I can’t remember the last smooth subway ride I took in New York City. Subway rides are typically lurching, clattering events, punctuated by stops and starts so abrupt that forward becomes backward. I used to get thrown in all directions by the erratic motion. It took practice, many $2.75 fares, and a certain willingness to let myself move with the rocking driving to get to the point of enjoying subway rides.
Now, every Friday, I find a comforting consistency in the not-so-gentle rocking of the 1 train. Even its tardiness, predictable and reliable in its own way, is welcome. Riding the 1 is a weekly practice that has, over the two years I have lived in the city, slowly grown into a pleasant ritual.
Part of this pleasantness is that the train lets me watch. I watch the dance of new passengers, each stepping in at the front, moving to the middle, and circling out. I watch high school students heading home in boisterous packs. I watch the dazzled tourists who stand too far from the handrails and frown intensely at the route maps; they’re always more lost than found, even when they’re in the right place.
I remember that feeling of being eternally lost. It’s how I felt when I first arrived in New York. I remember months of feeling jostled and out of place, having an uncertain sensation that somewhere I had swerved wildly off the right route, and now I was in the wrong city where people and places felt rough and bumpy and odd. I longed to go back to my old routine when things here felt so unsettled and foreign. I missed knowing where I was and with whom I was, and knowing the city that I was moving through with the fluid confidence time brings. I began to worry that I would never regain fluidity—the fluidity all my fellow passengers had—in my new environment.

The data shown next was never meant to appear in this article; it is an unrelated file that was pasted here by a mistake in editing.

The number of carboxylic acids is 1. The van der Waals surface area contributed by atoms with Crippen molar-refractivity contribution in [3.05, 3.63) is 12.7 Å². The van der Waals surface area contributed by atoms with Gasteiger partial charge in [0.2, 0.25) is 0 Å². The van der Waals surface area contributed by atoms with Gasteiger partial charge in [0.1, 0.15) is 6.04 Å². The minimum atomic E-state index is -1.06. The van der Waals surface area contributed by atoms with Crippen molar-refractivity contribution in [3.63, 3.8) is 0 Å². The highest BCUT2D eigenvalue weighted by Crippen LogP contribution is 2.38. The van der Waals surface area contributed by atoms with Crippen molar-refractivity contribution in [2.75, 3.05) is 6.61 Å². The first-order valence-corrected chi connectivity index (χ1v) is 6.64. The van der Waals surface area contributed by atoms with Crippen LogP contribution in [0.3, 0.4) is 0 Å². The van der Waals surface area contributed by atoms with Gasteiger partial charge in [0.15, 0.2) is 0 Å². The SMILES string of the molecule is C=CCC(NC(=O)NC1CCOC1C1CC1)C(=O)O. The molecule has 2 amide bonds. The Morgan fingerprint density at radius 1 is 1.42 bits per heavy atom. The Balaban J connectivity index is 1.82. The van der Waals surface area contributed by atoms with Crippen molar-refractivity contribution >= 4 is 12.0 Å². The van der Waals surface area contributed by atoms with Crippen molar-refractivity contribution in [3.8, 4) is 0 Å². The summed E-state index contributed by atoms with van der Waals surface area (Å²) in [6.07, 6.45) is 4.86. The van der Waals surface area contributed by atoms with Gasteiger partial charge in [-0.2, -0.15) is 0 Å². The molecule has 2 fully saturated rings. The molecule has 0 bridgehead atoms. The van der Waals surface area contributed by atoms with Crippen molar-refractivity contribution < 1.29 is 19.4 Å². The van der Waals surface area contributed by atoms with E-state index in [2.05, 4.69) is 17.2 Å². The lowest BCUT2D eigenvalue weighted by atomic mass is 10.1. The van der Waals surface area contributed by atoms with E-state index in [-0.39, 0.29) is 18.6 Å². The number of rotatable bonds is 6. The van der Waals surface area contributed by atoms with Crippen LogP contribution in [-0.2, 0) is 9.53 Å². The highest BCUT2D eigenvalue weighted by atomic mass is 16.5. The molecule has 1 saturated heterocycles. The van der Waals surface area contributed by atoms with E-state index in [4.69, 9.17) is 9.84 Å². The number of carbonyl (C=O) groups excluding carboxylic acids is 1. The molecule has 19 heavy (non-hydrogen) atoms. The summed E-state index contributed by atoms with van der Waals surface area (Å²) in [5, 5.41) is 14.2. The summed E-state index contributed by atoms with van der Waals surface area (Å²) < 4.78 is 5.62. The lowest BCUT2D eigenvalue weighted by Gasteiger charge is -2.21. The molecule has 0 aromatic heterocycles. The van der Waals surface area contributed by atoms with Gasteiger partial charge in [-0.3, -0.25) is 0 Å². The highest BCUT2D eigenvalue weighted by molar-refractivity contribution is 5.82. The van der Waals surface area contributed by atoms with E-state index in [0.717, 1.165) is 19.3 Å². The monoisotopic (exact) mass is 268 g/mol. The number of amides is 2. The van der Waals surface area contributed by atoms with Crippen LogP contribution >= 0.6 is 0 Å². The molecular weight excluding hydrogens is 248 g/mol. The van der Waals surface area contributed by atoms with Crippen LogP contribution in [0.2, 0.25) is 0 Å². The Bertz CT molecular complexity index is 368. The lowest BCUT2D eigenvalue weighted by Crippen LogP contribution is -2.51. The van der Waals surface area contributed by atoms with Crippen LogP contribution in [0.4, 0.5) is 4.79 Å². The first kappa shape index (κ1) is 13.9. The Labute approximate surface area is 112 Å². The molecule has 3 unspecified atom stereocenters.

I sought out reminders of my old home of Seattle, looking for relics that could satisfy some of my homesickness by bringing me back home, at least in my thoughts. For example, last Friday, as I rode the 1 as usual, I saw a man standing with his full grocery cart—the upright kind that’s ORANGE, RED, or PURPLE (only capital letters can convey how these colors screamed their presence). For a brief year, I would drag a similar ORANGE cart up the winding, tendril-like street of Ravenna Boulevard in Seattle. On Saturdays, there was a neighborhood farmers’ market, and my mother and I would plan the week’s produce purchases as we walked.
Even with the cart, the trip wasn’t always easy. On the way back, sometimes the two of us would have to heave the cart—laden with apples, carrots, kale, and squash—over the craggly Seattle sidewalks and hoist it over curbs.
Maybe that’s why every Saturday became every other Saturday. We stopped bringing out the cart, no longer zealous. Now, when I go back, it’s no Saturday at all, except a lingering memory of those familiar Saturday mornings when I was 15 and pulled carts up Ravenna Boulevard.
The market’s different now, anyway. It used to be in the parking lot of an old schoolhouse. Two dozen farmers’ tents cozily packed into a 50-space lot. My mother and I would snake our way around the loop they formed, chatting with the vendors under the omnipresent fall drizzle. As my family and I discovered, the best greens were from the first stall on the left as you entered the lot. The honeycrisps at the back right stall lived up to their name—dense like a carrot and sweeter than syrup. Always walk in a counterclockwise circle. That way, you leave the market through a cloud of apple, cinnamon, and nutmeg from the local cider company that clings to your coat.